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Three-mile bread’s a hit at Heatherslaw Bakery

first_imgHeatherslaw Bakery hopes to be making bread “on a big scale” following the success of its new bloomer, produced with ingredients sourced within a three-mile radius.Heatherslaw Bakery in Northumberland, which employs up to 40 people, has previously concentrated on producing cakes and biscuits, but is now looking to breadmaking as an additional focus of the business.The idea for its new 1lb Heatherslaw Bloomer came from Heatherslaw Mill shop manager Marlyn Mair, who is keen to promote locally-made products, and the product is already proving popular with customers, The whole production process takes place within a three miles of the Ford and Etal Estate in north Northumberland. The wheat grown near the site of the Battle of Flodden is supplied to the water-driven Heatherslaw Corn Mill, and the flour is then taken to the adjoining bakery.The business is on target to reach a turnover of around £1.4m, in line with last year’s performance, and “we might even do better”, commented Colin Smurthwaite, who runs Heatherslaw Bakery. In addition to the success of the bloomer, the bakery has also been boosted by orders from Wyevale garden centres.“When we started making the bread we tested it out on customers in the tea rooms next door and they couldn’t get enough of it, so we’re pretty sure we’re on to a winner,” commented Smurthwaite.Smurthwaite said he plans to sell the bloomer throughout the North East initially. It is made from stoneground wholemeal flour and cracked wheat.last_img read more

Saint Mary’s senior reflects on time as student football manager

first_imgUpon arriving to campus her first year, Saint Mary’s senior Ashley DeJonge said she knew she wanted to participate in the football student managing program. “I knew about the student managing program before I even stepped on campus as a student,” DeJonge said in an email. “I know a couple people who were involved as a manager for other sports and spoke very highly of the program, so I thought I’d give it a try.”Students interested in the program must join during their freshman year, so DeJonge began her involvement during her first year of studies. “I’ve been a manager for the football team since my freshman year,” she said. “That’s when anyone who is interested needs to get involved because of the way continuing on in the program works.”Within the program, she works both practices and games in order to assist the team. “We work every practice and walk-through the team has, set up the locker room before game days and work on the sidelines of the home games,” DeJonge said. “Some of us even get the opportunity to travel to all the away games.”DeJonge said her participation in the football management program has given her an introduction into the sports industry — a field in which she said she hopes to continue working after graduation.“My dream is to work in the sports industry someday, so I felt this would be a great opportunity to get involved with an athletic program and to build my resume,” she added. In addition to building her resume, football management has taught her about all of the work that goes into a game day, she said. “I love getting to see everything that happens behind the scenes,” DeJonge said. “I’ve learned so much about an athletic team and its program that I would have never imagined goes into a game day production.”However, there are also obstacles that come with working in the field, DeJonge said. “At times being a female in this position presents a challenge where I’m unable to help out in areas that are needed, such as having to be in the locker room. But these situations definitely have not hindered my ability to work in this program,” she said.Nonetheless, DeJonge said her experience at Saint Mary’s has given her the confidence to continue working in the field. “Saint Mary’s really prides themselves on empowering women, so this mentality has helped me succeed in a male-dominant position,” she said. If any first year students have an interest in joining, DeJonge said she recommends they give it a try. Any freshmen that would like to become involved are welcome to send her an email, she said. “Even if you are on the line about it, sign up and work a practice,” DeJonge said. “Every freshman will have the opportunity to work practices and some will even get lucky enough to work a game. It’s an amazing opportunity no matter how long your experience is.”Tags: football manager, SMC football manager, student managerlast_img read more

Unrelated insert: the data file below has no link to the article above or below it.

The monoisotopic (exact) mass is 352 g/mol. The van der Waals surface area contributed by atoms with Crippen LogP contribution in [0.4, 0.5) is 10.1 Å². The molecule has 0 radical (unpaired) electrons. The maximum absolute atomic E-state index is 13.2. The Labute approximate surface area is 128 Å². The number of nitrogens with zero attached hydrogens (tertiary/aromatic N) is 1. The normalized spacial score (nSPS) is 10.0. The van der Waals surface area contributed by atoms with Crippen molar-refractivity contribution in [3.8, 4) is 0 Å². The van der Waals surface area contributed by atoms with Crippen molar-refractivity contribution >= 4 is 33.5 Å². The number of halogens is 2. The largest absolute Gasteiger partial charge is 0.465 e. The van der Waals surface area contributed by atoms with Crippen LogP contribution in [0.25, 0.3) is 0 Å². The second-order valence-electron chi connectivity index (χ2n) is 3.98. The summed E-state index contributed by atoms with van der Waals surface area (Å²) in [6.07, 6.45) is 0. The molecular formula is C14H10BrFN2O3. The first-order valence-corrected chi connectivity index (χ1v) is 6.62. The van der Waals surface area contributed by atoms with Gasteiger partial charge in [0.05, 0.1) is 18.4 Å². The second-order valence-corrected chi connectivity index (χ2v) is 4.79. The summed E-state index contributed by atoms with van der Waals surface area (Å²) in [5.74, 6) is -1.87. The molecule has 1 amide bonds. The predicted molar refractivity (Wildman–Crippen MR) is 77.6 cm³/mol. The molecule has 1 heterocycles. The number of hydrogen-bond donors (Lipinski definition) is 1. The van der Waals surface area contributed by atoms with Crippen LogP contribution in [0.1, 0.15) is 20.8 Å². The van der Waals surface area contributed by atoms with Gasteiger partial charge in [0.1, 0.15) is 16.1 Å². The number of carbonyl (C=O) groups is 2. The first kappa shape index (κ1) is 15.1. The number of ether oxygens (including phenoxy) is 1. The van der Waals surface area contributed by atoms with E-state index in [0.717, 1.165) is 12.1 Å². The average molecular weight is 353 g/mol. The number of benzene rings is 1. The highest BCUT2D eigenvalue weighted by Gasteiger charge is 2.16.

It was ‘fasciation’

first_imgYou may have seen the “flattened” willow stems used to make attractive flower arrangements. Host Walter Reeves looks closer at these “fasciated” stems on “Gardening in Georgia” Sept. 21 on Georgia Public Television.”Gardening in Georgia” (www.gardeningingeorgia.com) is produced by the University of Georgia College of Agricultural and Environmental Sciences and GPTV. It airs twice each Saturday, at noon and 7 p.m.On the Sept. 21 shows, Reeves looks at the unusual stem shape caused by bacteria, a virus or genetics. He explains the phenomenon and becomes fascinated by fasciation on a mallow plant.Bobby Saul, co-owner of ItSaulPlants, finds and introduces new plants to the marketplace. Saul unveils several intriguing plants you’ll see at your local garden center soon.And finally, Mark Rieger, a CAES horticulturist, displays several kinds of citrus he keeps in pots on his patio and moves indoors only on the coldest days of winter.last_img read more

Joseph Mariathasan: Finding a narrow path to prosperity